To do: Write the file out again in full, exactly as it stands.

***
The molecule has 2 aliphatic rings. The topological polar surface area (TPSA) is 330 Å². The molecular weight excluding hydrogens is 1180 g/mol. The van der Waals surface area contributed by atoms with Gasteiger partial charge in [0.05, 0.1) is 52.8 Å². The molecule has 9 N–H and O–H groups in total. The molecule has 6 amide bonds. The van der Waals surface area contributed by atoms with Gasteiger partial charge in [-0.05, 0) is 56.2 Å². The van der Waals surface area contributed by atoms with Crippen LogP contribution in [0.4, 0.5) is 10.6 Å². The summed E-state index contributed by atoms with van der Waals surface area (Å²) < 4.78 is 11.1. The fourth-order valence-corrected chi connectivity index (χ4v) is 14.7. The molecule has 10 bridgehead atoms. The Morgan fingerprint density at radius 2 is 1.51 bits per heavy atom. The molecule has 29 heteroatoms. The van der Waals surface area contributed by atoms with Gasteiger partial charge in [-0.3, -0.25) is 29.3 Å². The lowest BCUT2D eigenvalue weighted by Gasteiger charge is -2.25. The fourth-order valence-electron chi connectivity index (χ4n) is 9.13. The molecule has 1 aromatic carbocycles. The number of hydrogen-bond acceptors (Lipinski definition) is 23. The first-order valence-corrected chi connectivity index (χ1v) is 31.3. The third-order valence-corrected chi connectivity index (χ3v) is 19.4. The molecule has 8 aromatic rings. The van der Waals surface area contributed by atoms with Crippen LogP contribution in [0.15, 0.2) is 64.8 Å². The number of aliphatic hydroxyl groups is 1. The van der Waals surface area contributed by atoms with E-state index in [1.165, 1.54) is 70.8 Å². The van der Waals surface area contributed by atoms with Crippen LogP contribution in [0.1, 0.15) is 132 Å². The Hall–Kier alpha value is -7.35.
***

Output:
The molecule has 2 aliphatic rings. The topological polar surface area (TPSA) is 330 Å². The molecular weight excluding hydrogens is 1180 g/mol. The van der Waals surface area contributed by atoms with Gasteiger partial charge in [0.05, 0.1) is 52.8 Å². The molecule has 9 N–H and O–H groups in total. The molecule has 6 amide bonds. The van der Waals surface area contributed by atoms with Gasteiger partial charge in [-0.05, 0) is 56.2 Å². The van der Waals surface area contributed by atoms with Crippen LogP contribution in [0.4, 0.5) is 10.6 Å². The summed E-state index contributed by atoms with van der Waals surface area (Å²) < 4.78 is 11.1. The fourth-order valence-corrected chi connectivity index (χ4v) is 14.7. The molecule has 10 bridgehead atoms. The Morgan fingerprint density at radius 2 is 1.51 bits per heavy atom. The molecule has 29 heteroatoms. The van der Waals surface area contributed by atoms with Gasteiger partial charge in [-0.3, -0.25) is 29.3 Å². The lowest BCUT2D eigenvalue weighted by Gasteiger charge is -2.25. The fourth-order valence-electron chi connectivity index (χ4n) is 9.13. The molecule has 1 aromatic carbocycles. The number of hydrogen-bond acceptors (Lipinski definition) is 23. The first-order valence-corrected chi connectivity index (χ1v) is 31.3. The third-order valence-corrected chi connectivity index (χ3v) is 19.4. The molecule has 8 aromatic rings. The van der Waals surface area contributed by atoms with Crippen LogP contribution in [0.15, 0.2) is 64.8 Å². The number of aliphatic hydroxyl groups is 1. The van der Waals surface area contributed by atoms with E-state index in [1.165, 1.54) is 70.8 Å². The van der Waals surface area contributed by atoms with Crippen LogP contribution in [0.1, 0.15) is 132 Å². The Hall–Kier alpha value is -7.35.